Bond yields tell about a country’s economy. The yields on long-term bonds are higher, because investors require greater return in exchange for tying up their money for long term. An inverted yield curve gives an adverse report on the economy like a slowdown or recession.
Interest rates are inversely related to Bond prices and directly related to bond yields. When interest rates rise then new bond yields are high and more attractive to investors while the old bonds with lower yields are less attractive, thereby forcing the bond prices lower.
Does Rise in Bond Yields affect Equity Markets?
It is generally seen that the equity markets move negatively as compared to that of bond yields in the long term. Some of the reasons why it happens are:
1. When the bond yields go up, then investment into debt market becomes more attractive. This makes equities expensive and debt cheap. Thus money flows into debt more.
2. The yield on bonds is normally the risk-free rate which goes into calculating cost of capital. When bond yields are higher then the cost of capital also increases. This means that the future cash flows will be lower. This compresses the valuations of the stocks. Thus the interest rates cut by the RBI is positive for stocks as the cost of capital becomes less and thus stocks interest burden gets reduced which finally impacts price performance..
3. Corporate’s pay a higher interest cost on debt when bond yields go up. As a result the debt servicing cost goes higher, thus then comes the risk of bankruptcy and default and this makes mid-cap and highly leveraged companies vulnerable.
Effect of high Bond Yields
High bond yields reflect the growth and inflation of any economy. If growth is strong, bond yields usually rise. They also rise when inflation is high
Increase in bond yields and interest rates impacts Stock markets adversely. Stock market gains could be threatened because higher yields make it more expensive for companies and institutions to borrow money, and this tends to slow down economic growth, which could spell doom for the corporate.
The higher is a bond’s coupon rate, or interest payment, the higher is its yield. The higher is a bond’s price; the lower will be its yield. In case of a higher bond price the investor buying the bond has to pay more for the same return on his investment.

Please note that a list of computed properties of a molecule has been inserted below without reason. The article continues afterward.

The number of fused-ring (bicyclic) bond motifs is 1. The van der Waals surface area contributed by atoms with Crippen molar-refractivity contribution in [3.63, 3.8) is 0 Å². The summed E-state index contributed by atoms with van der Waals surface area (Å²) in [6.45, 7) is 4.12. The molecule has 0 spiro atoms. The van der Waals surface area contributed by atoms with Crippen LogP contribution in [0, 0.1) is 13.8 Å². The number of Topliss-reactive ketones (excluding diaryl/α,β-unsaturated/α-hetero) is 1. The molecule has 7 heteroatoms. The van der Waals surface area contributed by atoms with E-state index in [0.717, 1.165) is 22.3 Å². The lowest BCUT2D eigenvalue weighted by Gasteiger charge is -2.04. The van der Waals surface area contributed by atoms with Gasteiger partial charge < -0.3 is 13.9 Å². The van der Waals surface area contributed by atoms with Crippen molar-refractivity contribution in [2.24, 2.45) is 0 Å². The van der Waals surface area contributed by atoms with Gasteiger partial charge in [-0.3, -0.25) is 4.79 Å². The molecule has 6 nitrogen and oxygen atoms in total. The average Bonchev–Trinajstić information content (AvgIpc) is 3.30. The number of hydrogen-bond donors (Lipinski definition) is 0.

Thus any fall in interest rates increases the bonds price and vice versa. This is because the new bonds will come with a lower coupon rate due to fall in interest rates thereby making it unattractive for a buyer. So now the old bonds in the markets would be more lucrative for the investors as it has a higher coupon rate. So the buying in old bond increases thus raising the bond prices.
What is Quantitative Easing?
If the Government buys bonds from the open market, it increases the money supply in the economy by swapping out bonds in exchange for cash to the general public. Conversely, if the Government sells bonds, it decreases the money supply by removing cash from the economy in exchange for bonds. Thus money is decreased from the markets when Inflation is high and money is given to the markets when economy needs to revive.
This process is called quantitative easing.
Are Bonds better than Stocks?
Bonds are not very liquid their prices do not change per minute thus they tend to be less volatile and less risky than stocks, and when held till maturity can offer more stable and consistent returns. Interest rates on bonds are normally higher than savings rates at banks or corporate deposits.
Default in any bond can only happen when any company or government fails to service its interest or the debt on the bonds that it has sold in the markets. As a bond investor it’s rare that you lose 100% of your investment or your uncollected interest.
Bonds can be a good investment in a bearish market sentiment because the bond prices generally rise when stock prices fall. This is only because the investors feel that bond investing during bearish market is a safer bet than equities.
What are the types of bonds?
- Fixed Rate Bonds
- Floating Rate Bonds
- Zero Interest Rate Bonds
- Inflation Linked Bonds
- Perpetual Bonds
- Subordinated Bonds
- Bearer Bonds
- War Bonds
- Hold the bonds until their maturity date and collect interest payments on them. Bond interest is usually paid twice a year.
- To profit from bonds investment is to sell them at a price that’s higher than what you pay initially.
- The disadvantages of bonds include rising interest rates, market volatility and credit risk.
- Bond prices rise when interest rates fall and fall when interest rates rise. But bonds are not as risky an investment as stocks.
- Perhaps the most important advantage of investing in bonds is from a taxation standpoint as the interest payments made to the bondholders may be deductible from the corporation’s taxes.
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